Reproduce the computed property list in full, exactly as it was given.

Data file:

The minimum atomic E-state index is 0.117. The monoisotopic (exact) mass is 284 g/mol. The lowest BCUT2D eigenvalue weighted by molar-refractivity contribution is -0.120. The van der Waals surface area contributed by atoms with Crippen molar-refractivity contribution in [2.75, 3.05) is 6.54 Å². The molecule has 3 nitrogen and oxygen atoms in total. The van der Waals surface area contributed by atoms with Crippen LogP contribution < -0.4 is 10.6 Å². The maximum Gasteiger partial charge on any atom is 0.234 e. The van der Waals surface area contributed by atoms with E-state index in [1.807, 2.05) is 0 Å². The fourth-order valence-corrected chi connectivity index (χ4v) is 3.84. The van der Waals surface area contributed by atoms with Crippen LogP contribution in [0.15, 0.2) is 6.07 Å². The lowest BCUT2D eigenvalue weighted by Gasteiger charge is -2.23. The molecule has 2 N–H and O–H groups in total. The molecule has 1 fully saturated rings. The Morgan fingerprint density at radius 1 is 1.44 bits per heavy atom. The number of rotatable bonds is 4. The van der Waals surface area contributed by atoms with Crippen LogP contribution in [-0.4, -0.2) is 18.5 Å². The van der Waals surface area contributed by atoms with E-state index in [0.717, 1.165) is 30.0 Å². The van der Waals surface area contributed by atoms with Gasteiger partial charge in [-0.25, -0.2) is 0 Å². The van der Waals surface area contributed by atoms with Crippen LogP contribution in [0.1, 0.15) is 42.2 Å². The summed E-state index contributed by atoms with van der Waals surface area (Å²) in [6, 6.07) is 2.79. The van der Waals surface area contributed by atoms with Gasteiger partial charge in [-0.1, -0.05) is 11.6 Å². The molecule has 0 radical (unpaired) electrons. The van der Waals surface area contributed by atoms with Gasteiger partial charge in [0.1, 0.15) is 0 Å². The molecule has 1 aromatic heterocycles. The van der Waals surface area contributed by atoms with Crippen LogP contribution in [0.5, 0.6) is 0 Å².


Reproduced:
The minimum atomic E-state index is 0.117. The monoisotopic (exact) mass is 284 g/mol. The lowest BCUT2D eigenvalue weighted by molar-refractivity contribution is -0.120. The van der Waals surface area contributed by atoms with Crippen molar-refractivity contribution in [2.75, 3.05) is 6.54 Å². The molecule has 3 nitrogen and oxygen atoms in total. The van der Waals surface area contributed by atoms with Crippen LogP contribution < -0.4 is 10.6 Å². The maximum Gasteiger partial charge on any atom is 0.234 e. The van der Waals surface area contributed by atoms with E-state index in [1.807, 2.05) is 0 Å². The fourth-order valence-corrected chi connectivity index (χ4v) is 3.84. The van der Waals surface area contributed by atoms with Crippen LogP contribution in [0.15, 0.2) is 6.07 Å². The lowest BCUT2D eigenvalue weighted by Gasteiger charge is -2.23. The molecule has 2 N–H and O–H groups in total. The molecule has 1 fully saturated rings. The Morgan fingerprint density at radius 1 is 1.44 bits per heavy atom. The number of rotatable bonds is 4. The van der Waals surface area contributed by atoms with Crippen LogP contribution in [-0.4, -0.2) is 18.5 Å². The van der Waals surface area contributed by atoms with E-state index in [0.717, 1.165) is 30.0 Å². The van der Waals surface area contributed by atoms with Gasteiger partial charge in [-0.25, -0.2) is 0 Å². The van der Waals surface area contributed by atoms with Crippen LogP contribution in [0.1, 0.15) is 42.2 Å². The summed E-state index contributed by atoms with van der Waals surface area (Å²) in [6, 6.07) is 2.79. The van der Waals surface area contributed by atoms with Gasteiger partial charge in [-0.1, -0.05) is 11.6 Å². The molecule has 0 radical (unpaired) electrons. The van der Waals surface area contributed by atoms with Gasteiger partial charge in [0.1, 0.15) is 0 Å². The molecule has 1 aromatic heterocycles. The van der Waals surface area contributed by atoms with Crippen LogP contribution in [0.5, 0.6) is 0 Å².